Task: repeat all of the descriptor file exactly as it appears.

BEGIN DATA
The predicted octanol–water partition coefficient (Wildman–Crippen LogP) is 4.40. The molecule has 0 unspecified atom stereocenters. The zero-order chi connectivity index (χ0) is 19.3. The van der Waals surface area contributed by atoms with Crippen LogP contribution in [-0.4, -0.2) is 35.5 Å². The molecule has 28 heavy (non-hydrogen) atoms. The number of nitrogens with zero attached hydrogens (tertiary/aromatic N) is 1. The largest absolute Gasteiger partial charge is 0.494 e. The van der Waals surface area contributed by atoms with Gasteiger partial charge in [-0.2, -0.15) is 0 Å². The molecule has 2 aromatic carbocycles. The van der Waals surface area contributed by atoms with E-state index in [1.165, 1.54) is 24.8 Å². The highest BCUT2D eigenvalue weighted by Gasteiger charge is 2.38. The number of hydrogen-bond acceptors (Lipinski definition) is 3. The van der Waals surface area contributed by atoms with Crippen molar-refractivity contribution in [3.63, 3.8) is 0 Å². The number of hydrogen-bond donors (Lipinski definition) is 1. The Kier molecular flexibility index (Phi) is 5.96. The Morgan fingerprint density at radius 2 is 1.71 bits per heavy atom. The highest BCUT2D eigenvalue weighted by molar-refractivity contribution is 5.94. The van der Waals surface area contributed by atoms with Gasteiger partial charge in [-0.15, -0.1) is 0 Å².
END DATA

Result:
The predicted octanol–water partition coefficient (Wildman–Crippen LogP) is 4.40. The molecule has 0 unspecified atom stereocenters. The zero-order chi connectivity index (χ0) is 19.3. The van der Waals surface area contributed by atoms with Crippen LogP contribution in [-0.4, -0.2) is 35.5 Å². The molecule has 28 heavy (non-hydrogen) atoms. The number of nitrogens with zero attached hydrogens (tertiary/aromatic N) is 1. The largest absolute Gasteiger partial charge is 0.494 e. The van der Waals surface area contributed by atoms with Gasteiger partial charge in [-0.2, -0.15) is 0 Å². The molecule has 2 aromatic carbocycles. The van der Waals surface area contributed by atoms with E-state index in [1.165, 1.54) is 24.8 Å². The highest BCUT2D eigenvalue weighted by Gasteiger charge is 2.38. The number of hydrogen-bond acceptors (Lipinski definition) is 3. The van der Waals surface area contributed by atoms with Crippen molar-refractivity contribution in [3.63, 3.8) is 0 Å². The number of hydrogen-bond donors (Lipinski definition) is 1. The Kier molecular flexibility index (Phi) is 5.96. The Morgan fingerprint density at radius 2 is 1.71 bits per heavy atom. The highest BCUT2D eigenvalue weighted by molar-refractivity contribution is 5.94. The van der Waals surface area contributed by atoms with Gasteiger partial charge in [-0.15, -0.1) is 0 Å².